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I use Python and Weka to run feature selection on my dataset (91 predictor variables). I can see a huge difference (feature ranking) from different algorithms. And these results are still quite different from that derived from random forest or gradient boosting fitting. So how can I treat this gap or which algorithm I should trust? Is there any performance evaluation method or rule of thumb?

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# Univariate Selection
import pandas
import numpy
from sklearn.feature_selection import SelectKBest
from sklearn.feature_selection import chi2

# feature extraction
test = SelectKBest(score_func=chi2, k=4)
fit = test.fit(X, y)
# summarize scores
numpy.set_printoptions(precision=3)
print(fit.scores_)


# Feature Extraction with RFE
from sklearn.feature_selection import RFE

# feature extraction
model = LogisticRegression()
rfe = RFE(model, 15)
fit = rfe.fit(X, y)
print("Num Features: %d" % fit.n_features_)
print("Selected Features: %s" % fit.support_)
print("Feature Ranking: %s" % fit.ranking_)



# VarianceThreshold
from sklearn.feature_selection import VarianceThreshold
sel = VarianceThreshold(threshold=(.8 * (1 - .8)))
sel.fit_transform(X)

idxs = sel.get_support(indices=True)
np.array(X)[:, idxs]
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  • $\begingroup$ Cross validate! $\endgroup$ – Emre Jan 10 '17 at 21:10
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It is generally not best practice to trust ML techniques to do the work for you. A data scientist knowns on what principles the methods that he or she applies work, and then stills tries multiple in the same setting, to see which methods best apply to the domain at hand. How well certain measures work can be a clue to the structure of your data.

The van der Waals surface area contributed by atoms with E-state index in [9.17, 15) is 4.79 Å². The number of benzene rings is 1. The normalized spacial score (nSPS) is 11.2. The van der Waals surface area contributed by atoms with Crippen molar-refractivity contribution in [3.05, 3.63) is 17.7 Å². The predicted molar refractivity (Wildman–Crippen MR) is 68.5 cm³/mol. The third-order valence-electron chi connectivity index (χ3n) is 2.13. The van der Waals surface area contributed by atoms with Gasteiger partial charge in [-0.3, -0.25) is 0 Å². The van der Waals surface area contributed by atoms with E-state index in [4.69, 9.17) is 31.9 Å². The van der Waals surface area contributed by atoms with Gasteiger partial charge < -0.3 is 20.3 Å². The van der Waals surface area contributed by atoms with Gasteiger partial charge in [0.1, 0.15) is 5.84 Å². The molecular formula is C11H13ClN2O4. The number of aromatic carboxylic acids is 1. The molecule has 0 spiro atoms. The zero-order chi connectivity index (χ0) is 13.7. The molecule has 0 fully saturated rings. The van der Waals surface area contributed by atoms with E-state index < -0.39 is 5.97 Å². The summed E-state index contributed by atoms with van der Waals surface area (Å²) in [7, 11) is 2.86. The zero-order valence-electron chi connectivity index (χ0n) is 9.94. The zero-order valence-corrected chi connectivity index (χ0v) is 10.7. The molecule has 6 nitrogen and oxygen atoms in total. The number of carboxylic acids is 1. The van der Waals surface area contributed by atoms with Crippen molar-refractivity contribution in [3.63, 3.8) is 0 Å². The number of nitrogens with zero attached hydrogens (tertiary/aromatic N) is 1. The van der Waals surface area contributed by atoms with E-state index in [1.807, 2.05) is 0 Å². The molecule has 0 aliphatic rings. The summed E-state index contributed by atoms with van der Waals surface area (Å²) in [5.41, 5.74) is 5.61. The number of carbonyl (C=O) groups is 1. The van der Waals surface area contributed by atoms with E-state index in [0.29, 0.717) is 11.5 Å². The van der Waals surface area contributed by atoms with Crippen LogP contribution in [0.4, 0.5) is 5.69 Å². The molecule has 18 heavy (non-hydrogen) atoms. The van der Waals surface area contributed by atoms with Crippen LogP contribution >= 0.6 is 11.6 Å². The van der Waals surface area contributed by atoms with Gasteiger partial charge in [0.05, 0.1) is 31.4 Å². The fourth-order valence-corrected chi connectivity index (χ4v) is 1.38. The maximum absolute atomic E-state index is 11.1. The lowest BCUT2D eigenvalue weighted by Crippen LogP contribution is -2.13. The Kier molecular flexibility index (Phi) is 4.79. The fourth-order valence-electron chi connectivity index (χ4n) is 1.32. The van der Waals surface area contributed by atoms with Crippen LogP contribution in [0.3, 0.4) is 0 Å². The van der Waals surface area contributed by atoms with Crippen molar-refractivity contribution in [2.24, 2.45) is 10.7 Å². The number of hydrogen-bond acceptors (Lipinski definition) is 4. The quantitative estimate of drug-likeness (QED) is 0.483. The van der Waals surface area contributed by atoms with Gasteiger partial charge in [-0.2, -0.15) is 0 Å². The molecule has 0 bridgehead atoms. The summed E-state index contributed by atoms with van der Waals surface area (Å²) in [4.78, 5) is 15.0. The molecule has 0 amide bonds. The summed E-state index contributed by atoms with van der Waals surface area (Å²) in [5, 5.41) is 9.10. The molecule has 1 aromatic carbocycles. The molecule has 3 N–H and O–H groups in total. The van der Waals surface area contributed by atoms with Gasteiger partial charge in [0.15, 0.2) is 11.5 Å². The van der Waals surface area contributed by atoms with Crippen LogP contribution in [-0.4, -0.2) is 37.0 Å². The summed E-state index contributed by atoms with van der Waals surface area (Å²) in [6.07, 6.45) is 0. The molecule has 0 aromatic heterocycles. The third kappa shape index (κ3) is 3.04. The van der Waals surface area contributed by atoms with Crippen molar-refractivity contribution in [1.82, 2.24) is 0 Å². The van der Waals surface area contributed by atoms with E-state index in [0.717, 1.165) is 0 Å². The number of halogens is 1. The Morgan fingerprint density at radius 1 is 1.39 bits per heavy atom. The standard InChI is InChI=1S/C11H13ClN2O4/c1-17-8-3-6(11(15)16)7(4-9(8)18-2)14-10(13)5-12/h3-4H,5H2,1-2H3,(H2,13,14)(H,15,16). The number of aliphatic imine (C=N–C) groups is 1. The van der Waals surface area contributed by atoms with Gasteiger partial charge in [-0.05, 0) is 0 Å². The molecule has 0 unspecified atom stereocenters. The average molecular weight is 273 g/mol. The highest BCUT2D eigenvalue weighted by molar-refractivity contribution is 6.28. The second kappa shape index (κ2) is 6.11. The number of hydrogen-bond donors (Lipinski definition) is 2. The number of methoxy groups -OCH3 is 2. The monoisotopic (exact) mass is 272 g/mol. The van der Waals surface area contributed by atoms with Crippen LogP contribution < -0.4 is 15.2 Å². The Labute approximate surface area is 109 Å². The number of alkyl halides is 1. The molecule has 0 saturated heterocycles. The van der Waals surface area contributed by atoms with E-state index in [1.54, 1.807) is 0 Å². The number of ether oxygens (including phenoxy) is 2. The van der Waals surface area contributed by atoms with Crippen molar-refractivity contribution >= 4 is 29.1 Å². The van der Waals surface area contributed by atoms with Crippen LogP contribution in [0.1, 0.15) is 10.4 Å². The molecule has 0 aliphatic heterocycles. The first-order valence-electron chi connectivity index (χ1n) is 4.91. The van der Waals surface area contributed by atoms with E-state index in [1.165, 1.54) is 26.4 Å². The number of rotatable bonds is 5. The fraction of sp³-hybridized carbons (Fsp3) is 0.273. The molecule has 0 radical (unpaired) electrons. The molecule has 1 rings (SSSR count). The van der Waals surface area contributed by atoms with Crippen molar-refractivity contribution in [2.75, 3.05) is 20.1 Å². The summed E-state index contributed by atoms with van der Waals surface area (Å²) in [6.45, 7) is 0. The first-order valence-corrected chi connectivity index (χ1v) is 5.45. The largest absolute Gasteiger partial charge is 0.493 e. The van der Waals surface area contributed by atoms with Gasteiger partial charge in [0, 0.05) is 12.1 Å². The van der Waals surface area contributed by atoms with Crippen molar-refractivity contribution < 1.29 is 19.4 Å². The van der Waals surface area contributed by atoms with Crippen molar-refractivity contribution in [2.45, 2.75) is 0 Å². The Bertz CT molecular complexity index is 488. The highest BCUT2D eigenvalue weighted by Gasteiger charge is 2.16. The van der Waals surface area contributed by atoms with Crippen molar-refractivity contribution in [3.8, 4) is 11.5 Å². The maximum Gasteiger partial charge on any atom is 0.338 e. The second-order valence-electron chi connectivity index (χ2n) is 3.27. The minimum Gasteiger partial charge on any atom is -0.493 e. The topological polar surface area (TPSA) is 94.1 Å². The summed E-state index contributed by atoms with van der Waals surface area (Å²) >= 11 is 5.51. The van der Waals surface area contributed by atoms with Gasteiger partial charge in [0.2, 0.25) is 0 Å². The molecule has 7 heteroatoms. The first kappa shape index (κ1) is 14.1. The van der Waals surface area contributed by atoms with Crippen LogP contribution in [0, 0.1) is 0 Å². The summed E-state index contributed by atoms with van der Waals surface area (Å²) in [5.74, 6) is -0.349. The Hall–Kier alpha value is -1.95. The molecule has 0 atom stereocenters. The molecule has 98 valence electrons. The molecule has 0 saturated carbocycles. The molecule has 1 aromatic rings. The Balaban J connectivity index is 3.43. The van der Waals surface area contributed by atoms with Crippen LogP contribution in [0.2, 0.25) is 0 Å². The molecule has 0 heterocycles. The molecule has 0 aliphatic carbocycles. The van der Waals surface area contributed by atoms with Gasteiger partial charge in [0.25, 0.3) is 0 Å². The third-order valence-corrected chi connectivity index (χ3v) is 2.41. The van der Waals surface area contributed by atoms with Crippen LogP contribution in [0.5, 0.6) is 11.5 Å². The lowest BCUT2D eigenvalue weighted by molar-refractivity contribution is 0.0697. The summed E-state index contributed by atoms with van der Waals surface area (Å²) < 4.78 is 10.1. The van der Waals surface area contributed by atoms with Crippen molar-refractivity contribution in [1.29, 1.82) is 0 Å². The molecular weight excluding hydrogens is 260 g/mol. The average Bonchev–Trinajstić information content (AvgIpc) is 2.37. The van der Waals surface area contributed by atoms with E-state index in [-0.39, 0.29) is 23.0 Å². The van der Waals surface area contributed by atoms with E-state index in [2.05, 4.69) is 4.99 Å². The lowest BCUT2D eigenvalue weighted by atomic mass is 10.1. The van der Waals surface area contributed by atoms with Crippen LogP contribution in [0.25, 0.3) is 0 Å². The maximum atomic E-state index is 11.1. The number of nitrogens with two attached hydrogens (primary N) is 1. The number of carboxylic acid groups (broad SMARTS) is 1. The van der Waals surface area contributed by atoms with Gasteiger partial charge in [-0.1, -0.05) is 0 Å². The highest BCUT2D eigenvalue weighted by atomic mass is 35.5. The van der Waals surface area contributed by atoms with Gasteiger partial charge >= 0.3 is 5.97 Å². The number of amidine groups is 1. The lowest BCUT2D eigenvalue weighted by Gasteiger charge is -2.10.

Right off the bat it is important to understand that Weka offers 3 kinds of feature selection methods: Filters, a Wrapper and PCA. Filters apply criteria (mostly based on a measure of how it divides a set) for feature suitedness (variations on how well they divide the search space) , wrappers use a learning algorithm for their evaluation and PCA doesn't so much select features as that it recombines features to maximize variance in the dimensions.

That being said: I suggest you start looking at InformationGainEval a method that uses information gain to select attributes. It is quite popular and easy to understand. You can find a good explantation here: https://stackoverflow.com/questions/33982943/how-the-selection-happens-in-infogainattributeeval-in-weka-feature-selection. Than work your way through the others (the documentation is accessible from the GUI).

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  • $\begingroup$ Agree - InfoGain is most closely related to what decision trees do to pick which features to use for split nodes. But in general greedy feature selection is not guaranteed to give you an optimal set of features. If you are planning on using a linear model like logistic regression you might consider using LASSO instead - it'll pick the best set of features in combination rather than one at a time. $\endgroup$ – tom Nov 17 '17 at 6:46
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I would look at Sebastian Raschka's discussion on different types of feature selection methods.. In short, there appear to be three categories (each with advantages and disadvantages):

  1. Filters
  2. Wrappers
  3. Embedded Methods

Sebastian goes on to discuss specific feature selection techniques (i.e PCA) and describes the process in 3 simple steps - might be worth looking into

NOTE: I would typically make this a 'comment', but an unable to do so due to my low reputation within this forum

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